http://www.nytimes.com/2004/05/30/politics/campaign/30POIN.html?pagewanted=2

OK, so on to why I think that is pertinent:

For sure, Kerry has a bunch of bees toiling away trying to figure out how to swing swing voters. They just plain don't care about the ABB's. The ABB's are ABB's. Some of them might go off and vote for Nader, to be sure. But say 250,000 voters go off and vote for Nader or don't vote at all and 1,000,000 are successfully swung -- that's still a net gain.

They don't care in the least about people who mumble and grumble and hold their noses but nonetheless vote Kerry.

But he has this pickle-y audience that is going to be turned off by some things no matter what he says, as soon as he takes a stand. But, he has to take a stand -- not-taking-a-stand is problematic, itself.

What I think that what those bees are finding is that the swingiest swing voters -- the ones they have the best chance at -- are being drawn to Bush on issues like strength. They don't want America to be weak, they don't want them terrorists to think they can do what they want wherever they want to. That some pacifist is going to take over the White House and will just roll over for them terrorists.

I think human rights is seen as one of those wishy-washy things. Oooh, have to be all careful when you question possible terrorists, don't want to offend 'em with the profiling. Oooh, have to protect those bad Iraqi's rights. If we're gonna be taken seriously we have to... you get the idea.

I think the good part about this is that he's trying to hone and present a soundbite message. Make America Safer. It's not bad as soundbite messages go. Bush hasn't been doing so great, and I agree that it's something that will appeal to swing voters.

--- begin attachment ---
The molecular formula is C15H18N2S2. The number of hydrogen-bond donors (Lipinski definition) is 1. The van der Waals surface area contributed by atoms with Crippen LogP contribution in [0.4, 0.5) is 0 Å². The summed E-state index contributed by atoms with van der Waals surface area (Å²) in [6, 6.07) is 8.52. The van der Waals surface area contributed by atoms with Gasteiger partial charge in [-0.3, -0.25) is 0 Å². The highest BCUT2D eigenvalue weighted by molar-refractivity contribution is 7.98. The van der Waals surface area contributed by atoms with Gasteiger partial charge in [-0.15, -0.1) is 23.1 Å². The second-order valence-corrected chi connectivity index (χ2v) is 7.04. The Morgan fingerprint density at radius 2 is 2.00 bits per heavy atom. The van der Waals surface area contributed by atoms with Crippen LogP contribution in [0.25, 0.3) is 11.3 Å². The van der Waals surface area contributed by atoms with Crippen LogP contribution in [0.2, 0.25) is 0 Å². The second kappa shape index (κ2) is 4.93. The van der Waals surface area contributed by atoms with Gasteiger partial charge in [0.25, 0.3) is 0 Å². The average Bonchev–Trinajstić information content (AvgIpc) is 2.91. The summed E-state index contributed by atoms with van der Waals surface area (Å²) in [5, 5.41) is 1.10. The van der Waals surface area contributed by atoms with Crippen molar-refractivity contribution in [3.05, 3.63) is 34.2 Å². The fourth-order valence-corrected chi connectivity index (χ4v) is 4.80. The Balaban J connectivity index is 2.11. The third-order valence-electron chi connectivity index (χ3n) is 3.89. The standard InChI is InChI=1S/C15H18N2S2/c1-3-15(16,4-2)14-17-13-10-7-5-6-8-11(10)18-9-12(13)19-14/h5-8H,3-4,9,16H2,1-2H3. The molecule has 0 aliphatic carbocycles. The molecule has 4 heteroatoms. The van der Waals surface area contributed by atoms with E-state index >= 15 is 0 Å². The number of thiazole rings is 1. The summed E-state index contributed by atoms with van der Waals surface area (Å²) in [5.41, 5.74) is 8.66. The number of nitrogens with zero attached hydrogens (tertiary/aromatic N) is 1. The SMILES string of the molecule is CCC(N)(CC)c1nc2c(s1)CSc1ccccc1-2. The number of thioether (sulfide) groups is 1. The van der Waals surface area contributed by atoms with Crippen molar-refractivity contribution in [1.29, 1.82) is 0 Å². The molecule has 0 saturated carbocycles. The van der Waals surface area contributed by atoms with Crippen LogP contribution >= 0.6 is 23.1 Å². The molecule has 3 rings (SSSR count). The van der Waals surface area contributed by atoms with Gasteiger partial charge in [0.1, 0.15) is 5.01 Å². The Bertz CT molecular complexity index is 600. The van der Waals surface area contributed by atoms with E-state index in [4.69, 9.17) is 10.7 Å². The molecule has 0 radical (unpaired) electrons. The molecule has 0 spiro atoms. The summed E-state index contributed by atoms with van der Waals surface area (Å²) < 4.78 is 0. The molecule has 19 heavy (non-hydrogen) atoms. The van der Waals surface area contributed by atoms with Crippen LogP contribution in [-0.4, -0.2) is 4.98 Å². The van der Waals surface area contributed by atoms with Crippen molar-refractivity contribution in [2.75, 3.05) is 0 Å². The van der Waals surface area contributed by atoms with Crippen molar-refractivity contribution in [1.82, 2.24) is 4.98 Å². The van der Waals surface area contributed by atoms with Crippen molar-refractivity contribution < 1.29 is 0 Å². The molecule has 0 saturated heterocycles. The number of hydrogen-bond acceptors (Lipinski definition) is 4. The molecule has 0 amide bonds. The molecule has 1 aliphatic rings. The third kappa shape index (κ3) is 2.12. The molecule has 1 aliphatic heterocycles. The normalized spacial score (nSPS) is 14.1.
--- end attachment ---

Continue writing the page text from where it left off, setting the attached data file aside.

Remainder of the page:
Bottom line:

1.) Kerry wants to get elected.

2.) To do so, he has to get swing voters.

3.) To get swing voters, he has to
a) Identify what matters to them
b) Craft a nice, soundbitey message and hit it again and again. I think we'll be seeing a lot of Make America Safer. I'm not sure I object.

Which is a long-winded way of saying I agree with Edgar, basically. I think that Kerry is smart enough and has good enough advisers that he won't do dumb things once he is in office. I think this is all about getting there.

Make America Safer.
0 Replies
 
JamesMorrison
 
  1  
Reply Mon 31 May, 2004 07:46 pm
Kerry's stated preference for a less messianic pursuit of global democracy has been voiced previously. However, these opinions have been traditionally voiced by the "conservative wing" of the Republican Party. You know, the people that George Bush considers his political base. The Neoconservatives turned the tables on this conservative base with their Wilsonian pursuit of world democracy. Ironic this certainly is. Now we see Kerry taking the stand of old time conservative Republicans, he probably wants to bring down the federal deficit too!